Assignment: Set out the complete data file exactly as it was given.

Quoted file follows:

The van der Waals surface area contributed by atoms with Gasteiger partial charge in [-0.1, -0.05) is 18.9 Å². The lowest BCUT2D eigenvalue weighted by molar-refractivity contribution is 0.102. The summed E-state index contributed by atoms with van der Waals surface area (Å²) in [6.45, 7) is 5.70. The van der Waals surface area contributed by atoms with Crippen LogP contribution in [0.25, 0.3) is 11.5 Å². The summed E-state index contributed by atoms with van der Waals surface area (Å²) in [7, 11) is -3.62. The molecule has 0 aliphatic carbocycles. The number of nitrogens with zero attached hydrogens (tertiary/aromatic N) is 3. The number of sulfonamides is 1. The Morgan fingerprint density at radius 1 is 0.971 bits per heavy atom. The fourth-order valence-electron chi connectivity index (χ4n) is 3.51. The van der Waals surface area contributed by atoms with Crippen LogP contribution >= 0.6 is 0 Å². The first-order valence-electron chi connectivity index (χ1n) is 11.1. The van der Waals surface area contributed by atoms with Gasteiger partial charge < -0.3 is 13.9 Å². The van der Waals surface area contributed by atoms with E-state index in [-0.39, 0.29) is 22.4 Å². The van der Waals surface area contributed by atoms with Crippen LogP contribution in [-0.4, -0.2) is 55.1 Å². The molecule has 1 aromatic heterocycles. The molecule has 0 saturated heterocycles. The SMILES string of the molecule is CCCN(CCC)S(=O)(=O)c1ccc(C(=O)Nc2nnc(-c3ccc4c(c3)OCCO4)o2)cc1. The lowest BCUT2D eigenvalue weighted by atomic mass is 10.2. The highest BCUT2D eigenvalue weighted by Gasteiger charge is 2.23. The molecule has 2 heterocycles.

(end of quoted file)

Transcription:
The van der Waals surface area contributed by atoms with Gasteiger partial charge in [-0.1, -0.05) is 18.9 Å². The lowest BCUT2D eigenvalue weighted by molar-refractivity contribution is 0.102. The summed E-state index contributed by atoms with van der Waals surface area (Å²) in [6.45, 7) is 5.70. The van der Waals surface area contributed by atoms with Crippen LogP contribution in [0.25, 0.3) is 11.5 Å². The summed E-state index contributed by atoms with van der Waals surface area (Å²) in [7, 11) is -3.62. The molecule has 0 aliphatic carbocycles. The number of nitrogens with zero attached hydrogens (tertiary/aromatic N) is 3. The number of sulfonamides is 1. The Morgan fingerprint density at radius 1 is 0.971 bits per heavy atom. The fourth-order valence-electron chi connectivity index (χ4n) is 3.51. The van der Waals surface area contributed by atoms with Crippen LogP contribution >= 0.6 is 0 Å². The first-order valence-electron chi connectivity index (χ1n) is 11.1. The van der Waals surface area contributed by atoms with Gasteiger partial charge < -0.3 is 13.9 Å². The van der Waals surface area contributed by atoms with E-state index in [-0.39, 0.29) is 22.4 Å². The van der Waals surface area contributed by atoms with Crippen LogP contribution in [-0.4, -0.2) is 55.1 Å². The molecule has 1 aromatic heterocycles. The molecule has 0 saturated heterocycles. The SMILES string of the molecule is CCCN(CCC)S(=O)(=O)c1ccc(C(=O)Nc2nnc(-c3ccc4c(c3)OCCO4)o2)cc1. The lowest BCUT2D eigenvalue weighted by atomic mass is 10.2. The highest BCUT2D eigenvalue weighted by Gasteiger charge is 2.23. The molecule has 2 heterocycles.